30.Finned tubes make the design of water tube
boilers compact as seen in the article above on Finned Tubes.
31.Multiple pressure steam generation is necessary in gas turbine HRSGS
as the exit gas temperature cannot be decreased by a single pressure system
particularly in unfired units. As seen in Generating
Steam Efficienctly in Cogeneration Plants the exit gas temperature
in unfired mode is higher.Exit gas temperature increases as the steam pressure
and steam temperature increase(p286). With 15 F pinch and 20 F approach,the
exit gas temperature in a 600 psig,750 F HRSG is 398 F,while the exit gas
temperature in a 150 psig saturated unit is 313 F. This is a thermodynamic
problem. Hence in high pressure units,multiple pressure modules are required
to lower the exhaust gas temperature. One can run the HRSG simulation program
to obtain these numbers. HRSGS program may also be used to determine if
multiple pressures are necessary.
32.It is desirable to extract as much energy
from the exhaust gas as possible.Hence feed water heating in the HRSG is
a good idea. However one has to evaluate potential corrosion concerns if
water vapor condensation or acid condensation is likely.Note that the water
temperature entering detrmines if condensation is likely as shown in the
article above on corrosion in economizers.
33.As shown in the article above on generating steam efficienctly in
cogeneration plants,it is more efficient to add the fuel in the HRSG rather
than in the steam generator.
34.The exit gas temperature increases with decrease
in steam flow. That is due to the larger ratio of gas to steam in the HRSG.This
is also responsible for steaming in economizers.
35.True. Hydrogen and water vapor increase the gas heat transfer coefficient
by increasing the gas specific heat and thermal conductivity.A high gas
pressure also increases the mass velocity,resulting in higher heat transfer
coefficient as in hydrogen plant reformed gas boilers.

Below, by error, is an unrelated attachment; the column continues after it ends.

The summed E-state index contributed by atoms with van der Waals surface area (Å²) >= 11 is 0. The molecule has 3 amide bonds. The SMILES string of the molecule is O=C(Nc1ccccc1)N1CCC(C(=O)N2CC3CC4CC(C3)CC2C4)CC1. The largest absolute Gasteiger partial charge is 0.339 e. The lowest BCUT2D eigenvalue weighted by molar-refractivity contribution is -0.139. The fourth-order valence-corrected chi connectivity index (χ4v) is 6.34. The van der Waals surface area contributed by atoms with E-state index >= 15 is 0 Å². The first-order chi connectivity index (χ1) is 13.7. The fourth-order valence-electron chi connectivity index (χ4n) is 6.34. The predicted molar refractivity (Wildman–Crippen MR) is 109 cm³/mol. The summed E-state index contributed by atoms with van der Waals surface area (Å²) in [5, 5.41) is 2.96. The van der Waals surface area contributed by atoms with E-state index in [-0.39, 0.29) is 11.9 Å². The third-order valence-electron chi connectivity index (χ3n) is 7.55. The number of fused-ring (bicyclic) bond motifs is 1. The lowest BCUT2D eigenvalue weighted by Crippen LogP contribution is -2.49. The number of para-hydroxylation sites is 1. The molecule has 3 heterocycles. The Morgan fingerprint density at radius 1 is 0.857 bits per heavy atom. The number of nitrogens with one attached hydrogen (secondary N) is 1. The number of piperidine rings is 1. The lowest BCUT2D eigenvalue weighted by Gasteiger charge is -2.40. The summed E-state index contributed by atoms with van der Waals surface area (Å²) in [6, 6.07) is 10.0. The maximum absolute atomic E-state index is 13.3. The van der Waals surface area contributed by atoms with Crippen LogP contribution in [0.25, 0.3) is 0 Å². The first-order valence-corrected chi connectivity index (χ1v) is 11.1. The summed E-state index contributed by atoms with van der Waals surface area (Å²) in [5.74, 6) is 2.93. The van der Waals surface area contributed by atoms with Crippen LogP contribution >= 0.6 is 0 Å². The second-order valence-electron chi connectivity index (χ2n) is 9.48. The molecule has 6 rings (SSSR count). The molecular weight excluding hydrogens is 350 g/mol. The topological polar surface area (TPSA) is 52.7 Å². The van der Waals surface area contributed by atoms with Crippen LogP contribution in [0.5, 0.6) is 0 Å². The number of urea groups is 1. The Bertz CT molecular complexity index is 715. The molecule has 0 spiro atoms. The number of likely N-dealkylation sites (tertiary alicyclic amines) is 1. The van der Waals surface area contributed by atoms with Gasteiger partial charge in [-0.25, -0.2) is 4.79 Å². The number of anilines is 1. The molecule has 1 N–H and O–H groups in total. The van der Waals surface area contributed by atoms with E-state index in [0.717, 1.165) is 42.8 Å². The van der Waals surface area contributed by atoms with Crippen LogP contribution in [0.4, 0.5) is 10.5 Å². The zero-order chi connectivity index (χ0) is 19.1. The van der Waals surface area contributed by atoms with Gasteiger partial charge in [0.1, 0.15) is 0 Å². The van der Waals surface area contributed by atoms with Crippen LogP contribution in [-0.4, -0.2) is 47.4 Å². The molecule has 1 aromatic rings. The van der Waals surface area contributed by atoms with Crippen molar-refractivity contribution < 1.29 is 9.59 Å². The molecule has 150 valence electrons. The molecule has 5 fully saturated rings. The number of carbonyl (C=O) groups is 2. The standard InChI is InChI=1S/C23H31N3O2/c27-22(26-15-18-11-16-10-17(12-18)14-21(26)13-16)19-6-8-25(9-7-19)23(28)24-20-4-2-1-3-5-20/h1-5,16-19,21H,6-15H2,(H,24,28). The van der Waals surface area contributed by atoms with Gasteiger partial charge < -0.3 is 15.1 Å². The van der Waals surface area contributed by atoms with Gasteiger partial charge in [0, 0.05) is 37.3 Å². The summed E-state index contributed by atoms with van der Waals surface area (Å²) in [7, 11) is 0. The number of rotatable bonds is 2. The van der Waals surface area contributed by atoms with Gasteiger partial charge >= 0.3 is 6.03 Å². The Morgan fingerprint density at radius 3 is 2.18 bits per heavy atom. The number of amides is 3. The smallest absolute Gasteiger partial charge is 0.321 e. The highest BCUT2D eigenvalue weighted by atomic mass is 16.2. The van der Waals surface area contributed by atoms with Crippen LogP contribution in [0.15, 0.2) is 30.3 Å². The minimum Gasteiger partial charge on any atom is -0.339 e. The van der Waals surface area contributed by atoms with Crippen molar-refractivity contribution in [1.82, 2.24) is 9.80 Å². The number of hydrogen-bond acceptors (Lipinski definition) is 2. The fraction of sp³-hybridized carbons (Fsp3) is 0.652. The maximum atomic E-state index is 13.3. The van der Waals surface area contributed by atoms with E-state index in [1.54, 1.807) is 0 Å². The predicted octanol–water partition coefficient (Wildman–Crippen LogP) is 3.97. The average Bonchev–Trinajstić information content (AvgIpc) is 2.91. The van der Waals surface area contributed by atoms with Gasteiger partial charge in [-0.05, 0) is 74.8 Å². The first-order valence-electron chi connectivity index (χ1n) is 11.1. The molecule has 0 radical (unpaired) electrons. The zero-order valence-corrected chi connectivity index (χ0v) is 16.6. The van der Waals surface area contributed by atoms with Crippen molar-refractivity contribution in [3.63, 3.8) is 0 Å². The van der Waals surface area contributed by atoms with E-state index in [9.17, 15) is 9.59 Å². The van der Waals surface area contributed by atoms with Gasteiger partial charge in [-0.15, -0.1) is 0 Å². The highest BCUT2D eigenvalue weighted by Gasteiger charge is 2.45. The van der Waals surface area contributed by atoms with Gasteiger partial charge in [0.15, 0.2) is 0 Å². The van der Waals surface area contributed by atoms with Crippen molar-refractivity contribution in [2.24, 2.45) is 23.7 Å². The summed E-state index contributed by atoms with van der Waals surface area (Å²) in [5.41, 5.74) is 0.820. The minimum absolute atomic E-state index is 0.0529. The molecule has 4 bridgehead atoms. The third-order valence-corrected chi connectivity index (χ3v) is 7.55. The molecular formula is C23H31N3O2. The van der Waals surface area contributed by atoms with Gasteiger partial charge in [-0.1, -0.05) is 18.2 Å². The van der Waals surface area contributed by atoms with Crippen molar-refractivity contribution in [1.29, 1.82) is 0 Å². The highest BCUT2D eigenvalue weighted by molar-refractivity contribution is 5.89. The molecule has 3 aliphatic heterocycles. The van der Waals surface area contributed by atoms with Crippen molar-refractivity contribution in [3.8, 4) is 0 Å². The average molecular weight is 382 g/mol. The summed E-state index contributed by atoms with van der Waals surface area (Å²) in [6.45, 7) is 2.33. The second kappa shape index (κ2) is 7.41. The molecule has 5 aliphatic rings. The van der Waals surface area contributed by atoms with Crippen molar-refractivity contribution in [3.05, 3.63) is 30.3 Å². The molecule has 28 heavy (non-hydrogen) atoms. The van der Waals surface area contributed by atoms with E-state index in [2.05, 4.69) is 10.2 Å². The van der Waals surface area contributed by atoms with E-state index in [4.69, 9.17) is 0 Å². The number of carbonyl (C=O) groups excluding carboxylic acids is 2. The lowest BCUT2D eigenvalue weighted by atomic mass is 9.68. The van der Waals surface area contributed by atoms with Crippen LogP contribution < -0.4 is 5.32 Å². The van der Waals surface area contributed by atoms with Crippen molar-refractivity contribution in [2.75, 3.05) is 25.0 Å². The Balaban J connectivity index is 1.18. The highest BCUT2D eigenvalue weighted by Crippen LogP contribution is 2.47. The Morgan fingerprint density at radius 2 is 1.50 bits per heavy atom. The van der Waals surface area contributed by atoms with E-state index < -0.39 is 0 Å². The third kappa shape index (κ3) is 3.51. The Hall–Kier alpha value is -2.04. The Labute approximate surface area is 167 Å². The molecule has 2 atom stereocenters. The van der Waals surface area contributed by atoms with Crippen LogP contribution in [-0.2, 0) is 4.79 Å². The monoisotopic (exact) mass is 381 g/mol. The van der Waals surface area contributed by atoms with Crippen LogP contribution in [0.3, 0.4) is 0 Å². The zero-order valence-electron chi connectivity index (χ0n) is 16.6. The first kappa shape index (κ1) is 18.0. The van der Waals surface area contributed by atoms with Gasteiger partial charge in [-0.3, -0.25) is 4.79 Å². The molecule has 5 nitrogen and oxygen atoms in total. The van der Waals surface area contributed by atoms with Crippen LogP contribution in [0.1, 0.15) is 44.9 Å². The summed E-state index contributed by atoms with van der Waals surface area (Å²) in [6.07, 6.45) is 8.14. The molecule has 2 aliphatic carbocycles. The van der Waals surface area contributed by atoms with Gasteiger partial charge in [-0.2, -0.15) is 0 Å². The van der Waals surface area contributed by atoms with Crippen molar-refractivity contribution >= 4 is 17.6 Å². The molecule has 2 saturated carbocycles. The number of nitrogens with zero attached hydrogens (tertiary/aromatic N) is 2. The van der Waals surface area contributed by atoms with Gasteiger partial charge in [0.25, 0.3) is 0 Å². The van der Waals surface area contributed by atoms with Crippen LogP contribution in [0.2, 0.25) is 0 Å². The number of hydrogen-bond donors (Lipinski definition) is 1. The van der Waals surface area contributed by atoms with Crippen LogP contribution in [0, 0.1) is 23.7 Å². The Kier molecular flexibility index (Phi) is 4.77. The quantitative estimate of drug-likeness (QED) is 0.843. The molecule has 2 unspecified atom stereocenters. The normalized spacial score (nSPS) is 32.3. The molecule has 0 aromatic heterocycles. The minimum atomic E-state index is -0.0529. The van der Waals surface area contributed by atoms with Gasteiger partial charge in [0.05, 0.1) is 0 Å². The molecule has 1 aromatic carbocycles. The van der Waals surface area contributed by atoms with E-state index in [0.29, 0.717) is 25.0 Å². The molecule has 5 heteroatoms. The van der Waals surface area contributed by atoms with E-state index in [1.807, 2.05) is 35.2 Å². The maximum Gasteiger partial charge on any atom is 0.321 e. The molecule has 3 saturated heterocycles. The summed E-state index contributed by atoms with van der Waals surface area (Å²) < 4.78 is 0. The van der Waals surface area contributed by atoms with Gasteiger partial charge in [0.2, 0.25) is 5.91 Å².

36.Yes. See the HRSGS simulation web site.
37.With air heaters,the air and gas side heat transfer coefficients
are of the same order..Hence it makes no sense to use fins either inside
or outside. See Q 19.Fins are recommended when the tube side coefficient
is several times the gas side coefficient as in the case of economizers,evaporators
and to some extent the superheater.
38.Steam generators at low loads have several
problems. First it is difficult to predict the performance due to poor
gas/steam side mal distrubution. The fan also may operate at an unstable
point,unless variable speed drives are used. If radiant superheaters are
used,they are susceptable to failures due to low tube side pressure drop
and poor tube side flow distribution and associated higher radiant energy
transfer.Good performance prediction can generally be made between 60 to
100 % load.
39.Typical exhaust gas temperature is 850-1000 F. HRSGs can be designed
economically for a pinch and approach point of 10-20 F for these temperatures
and the size/surface areas will be reasonable and feasible. In fired conditions,pinch
and approach points cannot be arbitrarily selected as it can lead to steaming
in the economizer in unfired mode or temperature cross situation can arise
at other fired conditions. If the HRSG is sized in unfired mode,its performance
at other loads,both fired or low loads can be evaluated using the simulation
process to assure soundness of design.See my book Waste Heat Boiler Deskbook
for elaborate discussions on pinch,approach point selection.
40.See the section on Fouling in Waste Heat Boilers